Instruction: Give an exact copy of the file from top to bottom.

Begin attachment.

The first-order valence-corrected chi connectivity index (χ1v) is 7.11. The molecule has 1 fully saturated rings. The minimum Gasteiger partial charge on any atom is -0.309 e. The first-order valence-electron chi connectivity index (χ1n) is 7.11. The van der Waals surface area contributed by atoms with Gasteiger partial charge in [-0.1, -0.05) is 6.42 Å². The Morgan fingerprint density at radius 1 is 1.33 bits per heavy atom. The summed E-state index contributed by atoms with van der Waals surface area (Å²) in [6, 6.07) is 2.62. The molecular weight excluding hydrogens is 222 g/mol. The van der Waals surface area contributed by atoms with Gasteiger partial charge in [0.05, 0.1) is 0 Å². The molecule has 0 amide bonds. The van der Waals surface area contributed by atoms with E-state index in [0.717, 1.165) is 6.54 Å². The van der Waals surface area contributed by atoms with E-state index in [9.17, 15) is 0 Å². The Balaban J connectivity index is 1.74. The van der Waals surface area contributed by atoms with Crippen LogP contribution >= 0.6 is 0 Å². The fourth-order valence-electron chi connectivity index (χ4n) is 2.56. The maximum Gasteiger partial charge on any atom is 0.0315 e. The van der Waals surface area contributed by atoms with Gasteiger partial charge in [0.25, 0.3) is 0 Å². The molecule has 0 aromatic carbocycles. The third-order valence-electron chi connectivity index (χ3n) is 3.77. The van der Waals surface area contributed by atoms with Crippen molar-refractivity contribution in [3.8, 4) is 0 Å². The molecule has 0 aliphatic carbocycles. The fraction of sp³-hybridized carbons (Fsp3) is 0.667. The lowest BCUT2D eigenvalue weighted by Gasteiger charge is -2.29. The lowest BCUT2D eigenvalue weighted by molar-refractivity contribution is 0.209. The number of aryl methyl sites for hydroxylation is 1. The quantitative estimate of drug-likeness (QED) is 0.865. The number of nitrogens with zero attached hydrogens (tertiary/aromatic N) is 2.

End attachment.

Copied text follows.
The first-order valence-corrected chi connectivity index (χ1v) is 7.11. The molecule has 1 fully saturated rings. The minimum Gasteiger partial charge on any atom is -0.309 e. The first-order valence-electron chi connectivity index (χ1n) is 7.11. The van der Waals surface area contributed by atoms with Gasteiger partial charge in [-0.1, -0.05) is 6.42 Å². The Morgan fingerprint density at radius 1 is 1.33 bits per heavy atom. The summed E-state index contributed by atoms with van der Waals surface area (Å²) in [6, 6.07) is 2.62. The molecular weight excluding hydrogens is 222 g/mol. The van der Waals surface area contributed by atoms with Gasteiger partial charge in [0.05, 0.1) is 0 Å². The molecule has 0 amide bonds. The van der Waals surface area contributed by atoms with E-state index in [0.717, 1.165) is 6.54 Å². The van der Waals surface area contributed by atoms with E-state index in [9.17, 15) is 0 Å². The Balaban J connectivity index is 1.74. The van der Waals surface area contributed by atoms with Crippen LogP contribution >= 0.6 is 0 Å². The fourth-order valence-electron chi connectivity index (χ4n) is 2.56. The maximum Gasteiger partial charge on any atom is 0.0315 e. The van der Waals surface area contributed by atoms with Gasteiger partial charge in [0.25, 0.3) is 0 Å². The molecule has 0 aromatic carbocycles. The third-order valence-electron chi connectivity index (χ3n) is 3.77. The van der Waals surface area contributed by atoms with Crippen molar-refractivity contribution in [3.8, 4) is 0 Å². The molecule has 0 aliphatic carbocycles. The fraction of sp³-hybridized carbons (Fsp3) is 0.667. The lowest BCUT2D eigenvalue weighted by Gasteiger charge is -2.29. The lowest BCUT2D eigenvalue weighted by molar-refractivity contribution is 0.209. The number of aryl methyl sites for hydroxylation is 1. The quantitative estimate of drug-likeness (QED) is 0.865. The number of nitrogens with zero attached hydrogens (tertiary/aromatic N) is 2.